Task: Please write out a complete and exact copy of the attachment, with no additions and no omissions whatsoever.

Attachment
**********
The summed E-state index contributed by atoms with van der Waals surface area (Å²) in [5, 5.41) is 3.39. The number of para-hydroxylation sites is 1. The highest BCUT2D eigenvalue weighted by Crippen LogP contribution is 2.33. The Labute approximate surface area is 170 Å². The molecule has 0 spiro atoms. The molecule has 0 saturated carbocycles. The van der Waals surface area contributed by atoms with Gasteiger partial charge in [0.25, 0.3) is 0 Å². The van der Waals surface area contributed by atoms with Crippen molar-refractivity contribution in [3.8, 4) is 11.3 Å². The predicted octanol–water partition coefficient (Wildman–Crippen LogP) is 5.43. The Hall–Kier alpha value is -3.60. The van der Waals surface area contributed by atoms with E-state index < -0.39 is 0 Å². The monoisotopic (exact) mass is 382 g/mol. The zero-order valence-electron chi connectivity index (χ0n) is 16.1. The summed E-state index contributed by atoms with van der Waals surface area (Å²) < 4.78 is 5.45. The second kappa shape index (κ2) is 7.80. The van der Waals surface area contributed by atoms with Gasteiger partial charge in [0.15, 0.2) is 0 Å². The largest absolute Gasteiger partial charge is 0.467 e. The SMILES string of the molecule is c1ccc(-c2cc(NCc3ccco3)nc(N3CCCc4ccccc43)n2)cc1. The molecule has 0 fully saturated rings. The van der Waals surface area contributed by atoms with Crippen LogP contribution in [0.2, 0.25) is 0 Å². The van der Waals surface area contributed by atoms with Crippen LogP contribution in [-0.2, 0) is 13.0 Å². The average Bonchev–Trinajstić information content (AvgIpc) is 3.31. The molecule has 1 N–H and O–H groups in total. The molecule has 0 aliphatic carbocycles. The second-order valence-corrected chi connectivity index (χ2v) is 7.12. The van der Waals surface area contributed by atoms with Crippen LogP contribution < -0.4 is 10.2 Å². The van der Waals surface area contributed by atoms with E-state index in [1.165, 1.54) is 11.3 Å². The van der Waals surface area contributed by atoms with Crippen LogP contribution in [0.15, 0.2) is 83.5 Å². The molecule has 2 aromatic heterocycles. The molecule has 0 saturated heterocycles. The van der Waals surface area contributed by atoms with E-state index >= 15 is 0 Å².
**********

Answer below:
The summed E-state index contributed by atoms with van der Waals surface area (Å²) in [5, 5.41) is 3.39. The number of para-hydroxylation sites is 1. The highest BCUT2D eigenvalue weighted by Crippen LogP contribution is 2.33. The Labute approximate surface area is 170 Å². The molecule has 0 spiro atoms. The molecule has 0 saturated carbocycles. The van der Waals surface area contributed by atoms with Gasteiger partial charge in [0.25, 0.3) is 0 Å². The van der Waals surface area contributed by atoms with Crippen molar-refractivity contribution in [3.8, 4) is 11.3 Å². The predicted octanol–water partition coefficient (Wildman–Crippen LogP) is 5.43. The Hall–Kier alpha value is -3.60. The van der Waals surface area contributed by atoms with E-state index < -0.39 is 0 Å². The monoisotopic (exact) mass is 382 g/mol. The zero-order valence-electron chi connectivity index (χ0n) is 16.1. The summed E-state index contributed by atoms with van der Waals surface area (Å²) < 4.78 is 5.45. The second kappa shape index (κ2) is 7.80. The van der Waals surface area contributed by atoms with Gasteiger partial charge in [0.15, 0.2) is 0 Å². The largest absolute Gasteiger partial charge is 0.467 e. The SMILES string of the molecule is c1ccc(-c2cc(NCc3ccco3)nc(N3CCCc4ccccc43)n2)cc1. The molecule has 0 fully saturated rings. The van der Waals surface area contributed by atoms with Crippen LogP contribution in [0.2, 0.25) is 0 Å². The van der Waals surface area contributed by atoms with Crippen LogP contribution in [-0.2, 0) is 13.0 Å². The average Bonchev–Trinajstić information content (AvgIpc) is 3.31. The molecule has 1 N–H and O–H groups in total. The molecule has 0 aliphatic carbocycles. The second-order valence-corrected chi connectivity index (χ2v) is 7.12. The van der Waals surface area contributed by atoms with Crippen LogP contribution < -0.4 is 10.2 Å². The van der Waals surface area contributed by atoms with E-state index in [1.165, 1.54) is 11.3 Å². The van der Waals surface area contributed by atoms with Crippen LogP contribution in [0.15, 0.2) is 83.5 Å². The molecule has 2 aromatic heterocycles. The molecule has 0 saturated heterocycles. The van der Waals surface area contributed by atoms with E-state index >= 15 is 0 Å².